• G06F13/362Handling requests for interconnection or transfer for access to common bus or bus system with centralised access control
    • G06F13/364Handling requests for interconnection or transfer for access to common bus or bus system with centralised access control using independent requests or grants, e.g. using separated request and grant lines

Abstract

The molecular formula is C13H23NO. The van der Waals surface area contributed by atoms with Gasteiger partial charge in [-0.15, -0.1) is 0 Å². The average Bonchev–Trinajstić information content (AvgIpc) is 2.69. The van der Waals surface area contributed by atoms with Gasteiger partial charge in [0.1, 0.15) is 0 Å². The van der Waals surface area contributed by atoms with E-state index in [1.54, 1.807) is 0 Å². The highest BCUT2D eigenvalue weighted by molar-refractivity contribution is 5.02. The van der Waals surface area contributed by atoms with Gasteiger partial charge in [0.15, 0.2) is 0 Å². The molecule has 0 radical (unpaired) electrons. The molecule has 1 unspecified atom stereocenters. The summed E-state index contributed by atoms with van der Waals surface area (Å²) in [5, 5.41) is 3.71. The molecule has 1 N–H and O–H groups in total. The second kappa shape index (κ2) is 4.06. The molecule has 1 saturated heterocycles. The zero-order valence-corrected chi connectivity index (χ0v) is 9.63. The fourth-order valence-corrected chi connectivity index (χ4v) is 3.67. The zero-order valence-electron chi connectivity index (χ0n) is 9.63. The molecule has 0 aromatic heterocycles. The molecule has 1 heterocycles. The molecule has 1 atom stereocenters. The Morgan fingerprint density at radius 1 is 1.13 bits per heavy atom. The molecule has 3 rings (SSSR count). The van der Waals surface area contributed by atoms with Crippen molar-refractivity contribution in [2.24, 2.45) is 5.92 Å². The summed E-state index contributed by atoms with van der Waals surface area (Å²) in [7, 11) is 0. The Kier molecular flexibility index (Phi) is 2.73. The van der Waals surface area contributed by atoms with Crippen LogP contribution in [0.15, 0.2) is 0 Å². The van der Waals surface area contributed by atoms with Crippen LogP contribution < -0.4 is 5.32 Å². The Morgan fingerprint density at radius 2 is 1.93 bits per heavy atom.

A method and apparatus for bus arbitration by weighted bandwidth allocation is disclosed. Each bus agent is assigned a weight that controls the percentage of bus bandwidth allocated to that agent. The agent is allowed to control the bus base based at least in part on its weight. The weights correspond to the number of arbitration states assigned to the agent, and each state indicates permission of bus control. If the first agent is assigned a weight W and all agents are assigned together as a total weight Z, then the arbiter guarantees bus control to the first agent for at least W arbitration among the Z arbitrations in which the first agent requires bus control . By adopting this scheme, the first agent is guaranteed the W / Z portion of the bus bandwidth. To ensure flexibility in bandwidth allocation, weights can be programmed using conventional memory mapping techniques. The arbitration scheme of the present invention is classified into a plurality of levels, and arbitration at each level is controlled by an independent status mechanism. If the agent acquires arbitration at one level, it is passed to the next higher level to compete with other agents for bus access at that level. The bus agent can also raise the priority of the request based on the urgency of the request. If the low priority request is not acknowledged after the predetermined waiting period elapses, the agent raises the request to a high priority request. The wait period is selected to ensure access to the bus in the worst case latency constraint period after the agent asserts the request.